Some stories need to be told, sometimes we have to deviate from a plan, and sometimes you have to go with your heart. Similarly, some stories only find value in hindsight: you cannot plan for future relevance, and you cannot control an evolving narrative.
Stories are contextualised, and re-contextualised, in ways that move beyond our control: even our formal relics of discourse can be judged and reshaped in evolving contexts.
An authenticity of action is the best guarantee of longevity.
Even a seemingly indomitable narrative of power can be usurped by evolving social contexts: the role of women, and African Americans in the space programme provides a clear example.
A story, no matter it’s wealth and might, can be felled by authentic truths.
Stories operate on multiple levels: from the individual up to the Organisational, and national. Each level may hold a different truth, and some may be held in opposition to the others.
Leadership is not simply about telling our own story: it’s about enabling others to shape and share theirs.
 In Chaikin, 1994, p.112
 In private tests, women were show to be just as capable as the men, but that was not part of the dominant narrative of the time. Instead, their role was relegated to the now famous ‘calculators’, and seamstresses, who stitched the spacesuits. (Morton, 2019)
 In Morton, 2019, p 110
 Twenty year after the first Russian cosmonaut had flown.
 Apollo 13 is the famous failed mission, where an explosion crippled the Service Module, necessitating using the Lunar Lander as a lifeboat. Before re-entering the earth’s atmosphere, it was necessary to jettison this lifeboat, but clearly not whilst anyone was still on board. One of my favourite Apollo 13 anecdotes concerned one of the astronauts, exhausted and concerned, taping over the ‘jettison’ button for the ‘lifeboat’ with a note along the lines of ‘do not press this button’, concerned that, despite all the technology, training, and knowhow, he would accidentally resort to routine and press it. I’m unable to locate the source of this anecdote at this time, but Lovell and Kluger’s definitive account is a great resource. Columbia’s graffiti discussed in Muir-Harmony (2018)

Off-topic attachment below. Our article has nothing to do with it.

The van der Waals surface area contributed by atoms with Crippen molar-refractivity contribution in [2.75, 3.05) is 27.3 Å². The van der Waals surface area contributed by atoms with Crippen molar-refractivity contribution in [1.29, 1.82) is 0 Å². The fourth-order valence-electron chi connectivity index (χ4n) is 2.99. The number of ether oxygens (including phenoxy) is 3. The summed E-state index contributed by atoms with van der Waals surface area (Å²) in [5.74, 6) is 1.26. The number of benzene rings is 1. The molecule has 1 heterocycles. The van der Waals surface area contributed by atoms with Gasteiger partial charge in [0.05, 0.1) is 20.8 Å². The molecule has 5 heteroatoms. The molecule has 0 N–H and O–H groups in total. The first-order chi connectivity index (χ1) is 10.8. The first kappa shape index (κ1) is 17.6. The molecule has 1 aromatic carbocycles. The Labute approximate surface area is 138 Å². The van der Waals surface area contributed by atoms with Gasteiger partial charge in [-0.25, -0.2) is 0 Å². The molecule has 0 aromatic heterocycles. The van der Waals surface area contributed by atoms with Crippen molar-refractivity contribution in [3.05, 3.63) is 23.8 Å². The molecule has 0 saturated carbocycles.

In Mailer (2009)
 Extended debate in Morton, 2019.
Bibliography and further reading
Chaikin, Andrew (1994): A man on the moon: the voyages of the Apollo Astronauts. Penguin, London.
Aldrin, Buzz (2009): ‘Magnificent Desolation: the long journey home from the moon. Bloomsbury, London.
Riles, Christopher, and Dolling, Phil (2009): ‘NASA Mission AS506, Apollo 11, 1969 (including Saturn V, CM-107, SM-107, LM-5), Owners’ Workshop Manual’. Haynes, Somerset.
Woods, David (2016): ‘NASA Saturn V, 1967-1973 (Apollo 4 to Apollo 17 & Skylab), Owner’ Workshop Manual’. Haynes, Somerset.
Morton, Oliver (2019): ‘The Moon’. Profile Books, London.
Lovell, James, and Kluger, Jeffrey (2015): ‘Apollo 13’. Hodder and Stoughton, London.
Mailer, Norman, (2009): ‘Moonfire’. Taschen, Germany.
Muir-Harmony, Teasel and Collins, Michael (2018): ‘A history in 50 objects – Apollo to the moon’. National Geographic, Washington DC.